Security Experts:

RIM Disputes Indian Media - Cannot and Will Not Provide Email Encryption Keys

BlackBerry maker Research In Motion (RIM) is disputing what they call false and misleading information coming out of India, which states that they have reached an agreement with the government to provide the encryption keys to corporate email and instant messages.

On Thursday, India’s Economic Times ran a story that said RIM has gone a step further in their four-year back and forth with the Indian government, where previously they had established a datacenter in Mumbai to help law enforcement and government officials conduct lawful intercepts and searches, saying the Canadian telecommunications firm would now also offer access to enterprise email.

BlackBerry Encryption Keys to Indian Government“RIM recently demonstrated a solution developed by a firm called Verint that can intercept messages and emails exchanged between BlackBerry handsets, and make these encrypted communications available in a readable format to Indian security agencies, according to an exchange of communications between the Canadian company and the Indian government,” the Economic Times reported

However, in an email to SecurityWeek, RIM outright denied the claims that they were handing over access to enterprise communications. To put it simply, the spokesperson said that RIM cannot provide access to the BlackBerry Enterprise Server protected emails, because they don’t have access to the encryption keys.

“RIM has found it necessary to correct some false and misleading information appearing in the media in India and would like to take an opportunity to set the record straight,” the spokesperson told SecurityWeek in an email Thursday night.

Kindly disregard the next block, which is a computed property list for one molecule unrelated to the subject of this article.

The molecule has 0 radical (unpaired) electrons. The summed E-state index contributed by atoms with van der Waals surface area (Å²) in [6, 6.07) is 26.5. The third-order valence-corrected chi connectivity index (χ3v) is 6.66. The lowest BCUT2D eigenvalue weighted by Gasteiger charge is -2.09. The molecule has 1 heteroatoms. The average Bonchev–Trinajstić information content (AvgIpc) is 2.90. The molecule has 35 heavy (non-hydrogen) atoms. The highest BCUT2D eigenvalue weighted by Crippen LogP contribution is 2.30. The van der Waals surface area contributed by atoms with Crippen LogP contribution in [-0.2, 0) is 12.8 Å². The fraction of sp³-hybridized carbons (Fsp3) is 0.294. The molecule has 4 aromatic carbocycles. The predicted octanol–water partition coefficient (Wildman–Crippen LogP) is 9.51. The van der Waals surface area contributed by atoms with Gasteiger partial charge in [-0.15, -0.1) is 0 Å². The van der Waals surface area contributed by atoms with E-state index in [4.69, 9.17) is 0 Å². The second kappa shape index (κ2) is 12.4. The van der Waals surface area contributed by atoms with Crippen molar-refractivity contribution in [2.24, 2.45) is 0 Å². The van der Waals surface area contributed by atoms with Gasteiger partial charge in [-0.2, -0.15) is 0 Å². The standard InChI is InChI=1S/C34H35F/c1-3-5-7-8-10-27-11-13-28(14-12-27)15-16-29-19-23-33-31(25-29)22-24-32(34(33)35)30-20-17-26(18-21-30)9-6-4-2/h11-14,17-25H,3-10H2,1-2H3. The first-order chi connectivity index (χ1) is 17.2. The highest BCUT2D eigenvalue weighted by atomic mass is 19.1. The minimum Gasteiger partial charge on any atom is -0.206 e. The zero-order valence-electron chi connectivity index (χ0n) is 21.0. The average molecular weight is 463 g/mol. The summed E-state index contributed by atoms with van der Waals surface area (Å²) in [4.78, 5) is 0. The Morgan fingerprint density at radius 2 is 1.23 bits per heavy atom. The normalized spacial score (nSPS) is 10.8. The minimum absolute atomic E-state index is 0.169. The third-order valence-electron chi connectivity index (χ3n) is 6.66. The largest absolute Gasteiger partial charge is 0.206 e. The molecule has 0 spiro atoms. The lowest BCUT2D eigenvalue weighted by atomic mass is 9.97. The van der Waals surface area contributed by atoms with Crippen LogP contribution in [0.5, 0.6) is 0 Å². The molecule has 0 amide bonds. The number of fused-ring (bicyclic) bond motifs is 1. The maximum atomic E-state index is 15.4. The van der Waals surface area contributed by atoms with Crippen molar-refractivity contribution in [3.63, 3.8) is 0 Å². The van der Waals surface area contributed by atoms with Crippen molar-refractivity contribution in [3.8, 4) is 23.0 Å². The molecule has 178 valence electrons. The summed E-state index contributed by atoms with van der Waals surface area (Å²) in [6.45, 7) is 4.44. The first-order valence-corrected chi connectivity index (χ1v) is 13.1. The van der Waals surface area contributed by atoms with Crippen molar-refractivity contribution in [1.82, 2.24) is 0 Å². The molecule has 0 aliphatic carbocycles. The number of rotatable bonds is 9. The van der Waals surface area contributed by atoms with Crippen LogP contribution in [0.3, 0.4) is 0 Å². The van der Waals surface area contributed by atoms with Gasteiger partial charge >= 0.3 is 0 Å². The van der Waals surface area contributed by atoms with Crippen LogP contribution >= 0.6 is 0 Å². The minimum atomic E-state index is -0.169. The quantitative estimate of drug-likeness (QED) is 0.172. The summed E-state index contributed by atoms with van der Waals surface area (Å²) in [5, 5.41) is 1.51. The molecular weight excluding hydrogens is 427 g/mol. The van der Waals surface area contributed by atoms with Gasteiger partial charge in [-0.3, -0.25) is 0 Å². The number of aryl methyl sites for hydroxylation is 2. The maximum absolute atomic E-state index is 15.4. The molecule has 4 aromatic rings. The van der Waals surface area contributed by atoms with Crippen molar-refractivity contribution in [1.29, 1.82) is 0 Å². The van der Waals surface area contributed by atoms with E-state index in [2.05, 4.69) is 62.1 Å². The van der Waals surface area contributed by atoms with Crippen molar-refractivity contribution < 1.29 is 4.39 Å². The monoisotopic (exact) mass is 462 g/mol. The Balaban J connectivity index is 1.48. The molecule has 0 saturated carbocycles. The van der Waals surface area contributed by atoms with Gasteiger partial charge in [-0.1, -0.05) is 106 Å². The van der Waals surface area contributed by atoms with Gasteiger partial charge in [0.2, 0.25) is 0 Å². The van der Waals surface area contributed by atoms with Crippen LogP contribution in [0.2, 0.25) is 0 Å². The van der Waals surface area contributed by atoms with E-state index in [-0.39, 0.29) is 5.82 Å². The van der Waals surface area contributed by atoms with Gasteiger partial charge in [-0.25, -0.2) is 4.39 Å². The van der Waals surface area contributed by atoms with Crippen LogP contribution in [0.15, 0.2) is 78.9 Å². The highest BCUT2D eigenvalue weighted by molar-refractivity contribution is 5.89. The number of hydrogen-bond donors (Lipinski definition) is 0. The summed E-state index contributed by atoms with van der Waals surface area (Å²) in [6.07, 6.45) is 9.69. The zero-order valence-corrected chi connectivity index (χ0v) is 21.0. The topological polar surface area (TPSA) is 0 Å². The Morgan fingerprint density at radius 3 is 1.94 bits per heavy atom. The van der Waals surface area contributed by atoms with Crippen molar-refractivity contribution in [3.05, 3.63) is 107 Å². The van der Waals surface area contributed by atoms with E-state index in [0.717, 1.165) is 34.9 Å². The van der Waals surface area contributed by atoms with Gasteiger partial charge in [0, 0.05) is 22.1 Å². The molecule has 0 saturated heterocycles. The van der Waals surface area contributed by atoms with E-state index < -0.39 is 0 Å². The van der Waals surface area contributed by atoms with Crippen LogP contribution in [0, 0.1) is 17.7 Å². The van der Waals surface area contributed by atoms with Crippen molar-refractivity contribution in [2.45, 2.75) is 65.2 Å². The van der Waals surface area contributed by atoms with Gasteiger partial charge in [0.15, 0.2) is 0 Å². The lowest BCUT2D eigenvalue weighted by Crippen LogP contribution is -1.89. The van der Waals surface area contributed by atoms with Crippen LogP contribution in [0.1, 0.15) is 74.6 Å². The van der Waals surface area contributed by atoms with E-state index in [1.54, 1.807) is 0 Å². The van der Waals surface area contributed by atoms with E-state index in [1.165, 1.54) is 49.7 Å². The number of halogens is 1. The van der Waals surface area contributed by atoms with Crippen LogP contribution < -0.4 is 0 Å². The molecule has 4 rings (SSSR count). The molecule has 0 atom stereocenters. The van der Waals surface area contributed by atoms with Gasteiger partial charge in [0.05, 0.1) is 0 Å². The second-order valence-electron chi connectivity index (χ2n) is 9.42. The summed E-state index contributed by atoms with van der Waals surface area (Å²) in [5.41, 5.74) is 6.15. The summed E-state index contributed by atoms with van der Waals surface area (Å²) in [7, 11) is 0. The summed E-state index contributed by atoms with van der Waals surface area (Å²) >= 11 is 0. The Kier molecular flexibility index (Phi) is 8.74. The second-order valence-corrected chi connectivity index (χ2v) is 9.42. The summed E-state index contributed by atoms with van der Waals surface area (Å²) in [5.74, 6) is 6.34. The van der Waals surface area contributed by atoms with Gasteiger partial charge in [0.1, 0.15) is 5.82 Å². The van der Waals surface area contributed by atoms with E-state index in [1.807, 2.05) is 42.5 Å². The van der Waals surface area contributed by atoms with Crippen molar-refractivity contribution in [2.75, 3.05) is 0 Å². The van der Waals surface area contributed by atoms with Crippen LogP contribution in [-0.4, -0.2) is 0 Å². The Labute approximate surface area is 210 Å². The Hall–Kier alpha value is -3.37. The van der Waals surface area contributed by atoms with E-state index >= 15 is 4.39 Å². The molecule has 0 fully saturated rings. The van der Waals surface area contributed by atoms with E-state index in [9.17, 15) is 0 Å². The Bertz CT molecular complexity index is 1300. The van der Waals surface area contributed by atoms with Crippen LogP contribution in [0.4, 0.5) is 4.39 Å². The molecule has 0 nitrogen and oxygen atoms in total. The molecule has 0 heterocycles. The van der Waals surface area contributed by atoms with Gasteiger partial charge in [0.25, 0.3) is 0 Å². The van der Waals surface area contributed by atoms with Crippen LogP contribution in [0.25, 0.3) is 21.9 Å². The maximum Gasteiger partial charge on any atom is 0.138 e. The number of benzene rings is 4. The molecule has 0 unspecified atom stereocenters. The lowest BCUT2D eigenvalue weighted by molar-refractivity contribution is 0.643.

“RIM is providing an appropriate lawful access solution that enables India's telecom operators to be legally compliant with respect to their BlackBerry consumer traffic, to the same degree as other smartphone providers in India, but this does not extend to secure BlackBerry enterprise communications.”

The statement goes on to say that RIM has explained this issue on several occasions, and as explained in the company’s Lawful Access Principles, “RIM cannot access information encrypted through BlackBerry Enterprise Server as RIM is not ever in possession of the encryption keys.” SecurityWeek covered news from the BlackBerry maker back in August 2010 when it responded to pressure from authorities in India by saying the same thing—it did not have the ability to provide its customers’ encryption keys.

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Steve Ragan is a security reporter and contributor for SecurityWeek. Prior to joining the journalism world in 2005, he spent 15 years as a freelance IT contractor focused on endpoint security and security training.
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